As I sat talking with my son last night, memories of engineering school came back to me. He is ending his sophomore year studying a computer-engineering curriculum. According to him, that's the hardest year. As I remember, my junior year was the most difficult. In either case, he is experiencing many of the emotions that I did back then. It brought me back thirty years to those challenging times.
Engineering is a very frustrating major. I remember the reactions when I would respond to the question of what my major was. When I said physics which eventually became engineering, eyes would roll and a groan of sympathy would come my way. Truly, it is much more difficult than other majors. There is an engineering half-life where the class size is half what it was the semester before. I can still remember the occurrence that took place after the results of the first chemistry test were handed out. Half of us went on to physics class while the other half went across to the administration building to change major.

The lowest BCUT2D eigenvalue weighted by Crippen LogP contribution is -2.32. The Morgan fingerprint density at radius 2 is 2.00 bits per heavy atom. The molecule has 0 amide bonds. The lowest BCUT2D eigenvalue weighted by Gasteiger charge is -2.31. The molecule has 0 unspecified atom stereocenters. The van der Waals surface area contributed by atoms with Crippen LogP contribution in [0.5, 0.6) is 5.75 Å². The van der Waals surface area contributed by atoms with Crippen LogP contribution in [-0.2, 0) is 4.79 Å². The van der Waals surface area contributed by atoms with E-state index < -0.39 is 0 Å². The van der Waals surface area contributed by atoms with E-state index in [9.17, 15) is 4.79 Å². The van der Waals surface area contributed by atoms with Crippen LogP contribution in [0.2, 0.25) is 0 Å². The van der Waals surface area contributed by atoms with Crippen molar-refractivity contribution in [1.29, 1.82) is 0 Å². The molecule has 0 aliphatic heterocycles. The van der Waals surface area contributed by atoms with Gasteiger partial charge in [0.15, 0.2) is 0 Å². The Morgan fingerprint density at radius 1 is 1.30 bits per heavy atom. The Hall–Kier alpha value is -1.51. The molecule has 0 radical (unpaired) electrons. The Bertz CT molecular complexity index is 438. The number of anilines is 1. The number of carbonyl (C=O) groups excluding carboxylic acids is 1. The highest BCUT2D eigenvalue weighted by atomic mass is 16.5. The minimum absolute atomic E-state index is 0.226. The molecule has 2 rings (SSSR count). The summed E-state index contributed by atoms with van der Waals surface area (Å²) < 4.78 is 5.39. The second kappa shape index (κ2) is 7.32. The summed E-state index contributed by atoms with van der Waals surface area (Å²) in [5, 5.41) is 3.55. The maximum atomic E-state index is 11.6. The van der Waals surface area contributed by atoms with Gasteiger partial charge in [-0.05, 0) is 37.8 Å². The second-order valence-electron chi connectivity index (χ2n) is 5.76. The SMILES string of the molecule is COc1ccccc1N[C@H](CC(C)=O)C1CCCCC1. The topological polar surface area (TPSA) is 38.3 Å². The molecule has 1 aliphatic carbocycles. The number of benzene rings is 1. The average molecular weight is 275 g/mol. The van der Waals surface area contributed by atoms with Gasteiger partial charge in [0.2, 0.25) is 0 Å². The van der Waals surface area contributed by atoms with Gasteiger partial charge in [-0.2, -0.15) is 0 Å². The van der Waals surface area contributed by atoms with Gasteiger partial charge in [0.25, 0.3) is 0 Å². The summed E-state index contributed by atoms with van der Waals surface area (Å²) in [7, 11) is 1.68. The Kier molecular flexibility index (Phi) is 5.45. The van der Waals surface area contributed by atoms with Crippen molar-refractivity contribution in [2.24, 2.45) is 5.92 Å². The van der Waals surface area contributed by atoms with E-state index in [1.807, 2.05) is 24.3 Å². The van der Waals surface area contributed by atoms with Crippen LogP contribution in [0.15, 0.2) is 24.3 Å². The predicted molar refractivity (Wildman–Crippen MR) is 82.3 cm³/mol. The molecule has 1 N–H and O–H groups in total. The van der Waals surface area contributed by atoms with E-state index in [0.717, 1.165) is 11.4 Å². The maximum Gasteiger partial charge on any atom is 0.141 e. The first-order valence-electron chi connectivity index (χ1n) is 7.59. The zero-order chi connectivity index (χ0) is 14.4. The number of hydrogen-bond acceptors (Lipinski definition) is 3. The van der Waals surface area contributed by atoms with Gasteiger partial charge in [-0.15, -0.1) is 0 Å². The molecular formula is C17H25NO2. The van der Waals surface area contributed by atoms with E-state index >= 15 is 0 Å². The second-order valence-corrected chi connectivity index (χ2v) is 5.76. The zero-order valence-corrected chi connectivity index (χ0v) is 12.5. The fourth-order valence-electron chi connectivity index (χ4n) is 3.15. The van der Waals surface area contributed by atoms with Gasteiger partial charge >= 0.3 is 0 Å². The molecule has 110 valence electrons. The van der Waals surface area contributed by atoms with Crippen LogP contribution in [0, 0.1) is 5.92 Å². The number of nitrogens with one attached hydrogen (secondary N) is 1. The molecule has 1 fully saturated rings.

My son’s frustration parallels mine when I was in his state of climbing the ladder of education. However, he is much further along than I was. When he was 17, he was the first in his class to achieve a Window's certification. He then walked into a startup not knowing a stitch of Linux. Within a few months, he had pared a rack of servers down to three and combined all of the files and web pages into a much denser, more efficient space using Linux. Not many kids can say they were the company's system administrator at age 17. I was fueling trucks at thirty below zero when I was seventeen. I am happy to have experienced every parent's goal of seeing their child enjoy a better life than they did no matter how difficult it is to watch him agonize